A New Paper About Hurricanes Shatters the Narrative

By Larry Kummer – From the Fabius Maximus website.

Summary: A new paper provides new information about hurricanes, one of the top natural disaster threats. It shatters the media’s narrative and illustrates how science works in the real world.

Real science in action!

Science shapes our world, revealing secrets of nature that allow humanity to build a better world — more secure and prosperous. Yet the public has little understanding of how it works.

People believe myths, such as the cornucopia produced by basic science (gains come more often from focused research to achieve immediately useful goals). People believe scientists are logical beings, like Mr. Spock — instead of the fallible, passionate, pack animals that run other institutions. People believe new papers reveal TRUTH (what Andrew Revkin calls the “single study syndrome” (e.g., here and here). This leads to disillusionment when people look under the covers and see the battles for precedence and power, the petty personal rivalries, and the misuse of science for political gain.

One cure for this is reading books about science, such as those by Lewis Thomas, Stephen Jay Gould, and Thomas Kuhn. Another is reading papers by scientists, seeing the exploration of reality using inadequate data and imperfect theories — with new insights usually gained inch by inch. This is the reality, not journalists’ daily declaration that our political biases are proven correct!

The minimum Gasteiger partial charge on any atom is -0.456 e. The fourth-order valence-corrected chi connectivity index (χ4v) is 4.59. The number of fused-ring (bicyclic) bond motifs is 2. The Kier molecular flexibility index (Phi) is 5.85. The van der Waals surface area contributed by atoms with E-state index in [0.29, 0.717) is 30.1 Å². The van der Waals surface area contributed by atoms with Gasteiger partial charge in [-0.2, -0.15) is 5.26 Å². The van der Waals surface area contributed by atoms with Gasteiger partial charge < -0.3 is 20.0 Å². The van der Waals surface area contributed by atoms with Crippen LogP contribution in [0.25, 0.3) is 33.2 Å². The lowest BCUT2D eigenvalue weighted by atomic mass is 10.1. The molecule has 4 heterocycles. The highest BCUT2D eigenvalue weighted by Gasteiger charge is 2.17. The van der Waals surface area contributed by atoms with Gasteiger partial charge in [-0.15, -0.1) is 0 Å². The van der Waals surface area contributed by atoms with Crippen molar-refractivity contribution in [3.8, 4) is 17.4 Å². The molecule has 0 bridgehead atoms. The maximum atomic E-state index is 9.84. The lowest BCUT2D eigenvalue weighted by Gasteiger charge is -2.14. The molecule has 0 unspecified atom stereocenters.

Here is an example: a new paper about the trend in hurricanes, among the most destructive of routine natural phenomena (not as bad as asteroid strikes or super volcanoes, but much more common). It is especially relevant as an alleged effect of our emissions of CO2.

Overview of the trends in hurricane action

There are many oddities in the long campaign to get public policy action to fight climate change. One is that we often forecast that the very serious future danger is the one we just experienced. Big damages in US from hurricanes in 2005 sparked headlines that an age of more and bigger hurricanes had begun. A 12 year long hurricane “drought” in the US followed. So that story went down the memory hole. Droughts in California and in Texas sparked headlines about the new age of droughts. Now after a year of destructive hurricanes in the US, headlines warn about a future of awful hurricanes.

Let’s look at the global trends, then the look at the latest science. The first graph is from the website of Roger Pielke Jr., an update of data from “Historical Global Tropical Cyclone Landfalls” by Jessica Weinkle in the Journal of Climate, July 2012. No significant trend, with a low frequency for 7 of the last 9 years. Dr. Ryan Maue has a graph of global tropical cyclone frequency (not just landfalls): same result.

For another perspective, here is Dr. Maue’s graph of Accumulated Cyclone Energy for the world and Northern Hemisphere (24 month running average). Again, no trend. As demographer Ben Wattenberg wrote in his 1984 book: The Good News Is the Bad News Is Wrong. So far.